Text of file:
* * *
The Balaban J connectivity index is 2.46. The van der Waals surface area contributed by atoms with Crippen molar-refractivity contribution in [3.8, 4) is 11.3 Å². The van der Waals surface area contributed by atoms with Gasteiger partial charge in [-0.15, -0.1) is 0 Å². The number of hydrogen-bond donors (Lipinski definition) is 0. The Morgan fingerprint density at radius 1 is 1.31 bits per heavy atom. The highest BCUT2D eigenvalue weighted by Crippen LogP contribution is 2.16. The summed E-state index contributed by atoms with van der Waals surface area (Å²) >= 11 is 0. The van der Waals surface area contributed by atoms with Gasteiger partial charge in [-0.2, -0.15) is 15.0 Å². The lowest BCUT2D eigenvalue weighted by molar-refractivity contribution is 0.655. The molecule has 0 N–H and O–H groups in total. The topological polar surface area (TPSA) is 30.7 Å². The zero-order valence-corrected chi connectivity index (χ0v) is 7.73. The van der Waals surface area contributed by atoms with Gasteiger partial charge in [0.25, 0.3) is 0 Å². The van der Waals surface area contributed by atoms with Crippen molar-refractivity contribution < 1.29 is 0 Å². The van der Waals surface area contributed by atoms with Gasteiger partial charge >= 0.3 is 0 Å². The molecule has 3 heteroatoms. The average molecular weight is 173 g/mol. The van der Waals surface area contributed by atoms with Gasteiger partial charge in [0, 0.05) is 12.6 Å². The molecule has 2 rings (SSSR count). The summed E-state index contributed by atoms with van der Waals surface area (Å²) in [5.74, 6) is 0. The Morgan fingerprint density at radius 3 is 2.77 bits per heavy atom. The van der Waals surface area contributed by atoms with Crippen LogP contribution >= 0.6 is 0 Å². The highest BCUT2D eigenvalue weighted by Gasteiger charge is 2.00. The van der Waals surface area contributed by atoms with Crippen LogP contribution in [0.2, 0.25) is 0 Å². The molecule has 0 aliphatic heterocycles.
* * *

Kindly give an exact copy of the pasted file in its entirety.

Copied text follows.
The Balaban J connectivity index is 2.46. The van der Waals surface area contributed by atoms with Crippen molar-refractivity contribution in [3.8, 4) is 11.3 Å². The van der Waals surface area contributed by atoms with Gasteiger partial charge in [-0.15, -0.1) is 0 Å². The number of hydrogen-bond donors (Lipinski definition) is 0. The Morgan fingerprint density at radius 1 is 1.31 bits per heavy atom. The highest BCUT2D eigenvalue weighted by Crippen LogP contribution is 2.16. The summed E-state index contributed by atoms with van der Waals surface area (Å²) >= 11 is 0. The van der Waals surface area contributed by atoms with Gasteiger partial charge in [-0.2, -0.15) is 15.0 Å². The lowest BCUT2D eigenvalue weighted by molar-refractivity contribution is 0.655. The molecule has 0 N–H and O–H groups in total. The topological polar surface area (TPSA) is 30.7 Å². The zero-order valence-corrected chi connectivity index (χ0v) is 7.73. The van der Waals surface area contributed by atoms with Gasteiger partial charge in [0.25, 0.3) is 0 Å². The van der Waals surface area contributed by atoms with Crippen molar-refractivity contribution < 1.29 is 0 Å². The van der Waals surface area contributed by atoms with Gasteiger partial charge >= 0.3 is 0 Å². The molecule has 3 heteroatoms. The average molecular weight is 173 g/mol. The van der Waals surface area contributed by atoms with Gasteiger partial charge in [0, 0.05) is 12.6 Å². The molecule has 2 rings (SSSR count). The summed E-state index contributed by atoms with van der Waals surface area (Å²) in [5.74, 6) is 0. The Morgan fingerprint density at radius 3 is 2.77 bits per heavy atom. The van der Waals surface area contributed by atoms with Crippen LogP contribution >= 0.6 is 0 Å². The highest BCUT2D eigenvalue weighted by Gasteiger charge is 2.00. The van der Waals surface area contributed by atoms with Crippen LogP contribution in [0.2, 0.25) is 0 Å². The molecule has 0 aliphatic heterocycles.